asparagus-tipsThrough thick and thin. The thickness of the asparagus’ stalk does not indicate its maturity; a thin asparagus spear does not grow into a fat one. You can make a tasty dish with either. Thin is great for stir-fries and saute; thick is, not surprisingly, hardier and a good pick for roasting or grilling.

Put it away, put it away, put it away now, and then in a plastic bag, no longer than three days. You do not need to clean asparagus before stashing it in the fridge. You could also store asparagus standing up in a wide-mouth jar or other container, with an inch of water in the bottom. Keep it in the fridge, uncovered, and use it within a few days.

asparagus-preparing-spearsReady to cook up some asparagus? First, prepare the stems – by snapping or chopping off the bottom of the stalks. Peel the woody parts on the lower end of the stalk if they don’t feel tender to you.

Next, choose a favorite asparagus recipe (lots to choose among here), or try one of the following ultra-simple cooking methods:

Roast asparagus 101: Olive Oil. Salt. Pepper. Toss with asparagus spears, roast on baking sheet or in a dish at 425F for 10-15 min (err on the quicker, undercooked side).

asparagus-simple-cooking-squarepicSteamed asparagus 101: 1″ of salted boiling water in the bottom of the pot. Asparagus, in a single layer, in the steamer basket. Cover and cook, 3 min max. Remove asparagus from steamer basket and blot excess moisture with a paper or kitchen towel. Eat it naked (the asparagus, not you, silly), or with a light drizzle of lemon juice and olive oil.

Blanch it! (not Cate) 101 In a wide pot, boil a few inches of generously salted water and add your asparagus, either whole stalks or cut into pieces. Cook at a rapid simmer for 1 minutes. Then immediately plunge the spears into a bowl of ice water to halt the cooking and to keep them green. Remove from ice water and blot, otherwise risk waterlogged asparagus.

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Got salty sayings? Spicy slogans? Bring us your apron ideas!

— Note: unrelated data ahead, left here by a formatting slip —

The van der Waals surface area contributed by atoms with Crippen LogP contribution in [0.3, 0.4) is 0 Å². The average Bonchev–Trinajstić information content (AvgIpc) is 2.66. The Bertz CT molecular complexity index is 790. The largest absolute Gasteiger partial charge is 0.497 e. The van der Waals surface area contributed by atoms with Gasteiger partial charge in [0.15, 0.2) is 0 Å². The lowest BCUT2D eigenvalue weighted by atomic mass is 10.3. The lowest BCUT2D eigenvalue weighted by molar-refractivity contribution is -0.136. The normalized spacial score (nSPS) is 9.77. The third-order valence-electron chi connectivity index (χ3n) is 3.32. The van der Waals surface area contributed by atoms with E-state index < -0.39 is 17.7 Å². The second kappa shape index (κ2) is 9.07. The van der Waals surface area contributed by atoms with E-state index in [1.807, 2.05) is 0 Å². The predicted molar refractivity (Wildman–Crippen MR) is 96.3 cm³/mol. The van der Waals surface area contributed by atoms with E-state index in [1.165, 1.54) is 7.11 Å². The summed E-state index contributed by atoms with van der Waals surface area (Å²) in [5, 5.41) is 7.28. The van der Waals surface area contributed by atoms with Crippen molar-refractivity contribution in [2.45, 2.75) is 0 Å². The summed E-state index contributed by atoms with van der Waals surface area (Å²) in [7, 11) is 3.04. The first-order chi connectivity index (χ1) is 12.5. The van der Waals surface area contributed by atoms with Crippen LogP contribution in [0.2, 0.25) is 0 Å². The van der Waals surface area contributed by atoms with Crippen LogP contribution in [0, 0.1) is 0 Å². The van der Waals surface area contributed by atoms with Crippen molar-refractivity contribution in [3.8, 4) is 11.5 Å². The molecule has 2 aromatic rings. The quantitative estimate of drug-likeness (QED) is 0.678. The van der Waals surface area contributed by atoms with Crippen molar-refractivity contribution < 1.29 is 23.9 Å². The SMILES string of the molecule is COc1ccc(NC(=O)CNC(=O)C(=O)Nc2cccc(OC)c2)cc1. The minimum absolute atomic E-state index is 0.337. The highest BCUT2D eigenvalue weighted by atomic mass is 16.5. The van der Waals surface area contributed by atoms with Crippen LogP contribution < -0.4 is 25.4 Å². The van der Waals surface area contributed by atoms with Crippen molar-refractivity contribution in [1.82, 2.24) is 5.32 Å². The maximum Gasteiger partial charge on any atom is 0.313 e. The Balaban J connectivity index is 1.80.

Calling all creative minds! Spring is here and the time has come to freshen up our AllSpice apron offerings.

That’s where you come in: help us come up with some clever sayings for our new aprons. Show us your best food quotes, jokes, and quips!

New-Apron-Slogan-gift-box

Got fresh ideas? To enter, simply comment on this post or send your suggestions in an e-mail to anna@allspiceonline.com.

Rory_Rub_ApronHere are just few guidelines to get you started:

  • -Submissions must be family friendly (not *too* salty, not *too* spicy)
  • -Submissions must be five words or fewer
  • -Food and/or cooking-focused
  • -Puns encouraged
  • -Please only one entry per person

In addition to some great bragging rights, our winner will be receiving this gift box with their winning apron!

You have until April 19 to submit your entries. Thank you, and good Luck!

(To see some of our older apron slogans and sayings, take a look here).

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Tikka Masala: ‘Indian’ food, by way of Glasgow

Tikka-Masala-BlendTikka Masala is a popular curry dish, and is also the name for the spice blend that gives the dish its distinctive flavor, a melding of Northern Indian flavors.

Tikka means bits, or pieces, and masala is a blend of spices.

So, what is chicken tikka masala, exactly? Chicken tikka masala is chicken tikka,* chunks of chicken marinated in spices and yogurt, that is then baked in a clay tandoor oven, and served in a creamy, spiced masala sauce. The sauce is usually creamy and orange-coloured, although the particulars of the recipe can vary from kitchen to kitchen, and family to family.

The Indian tandoor oven dates back thousands of years, and the practice of marinating chicken or other meats in yogurt and spices (chicken tikka) goes back pretty far as well. But the addition of the orange, creamy, spicy masala to the chicken tikka is, curiously, not an Indian creation, ancient or otherwise!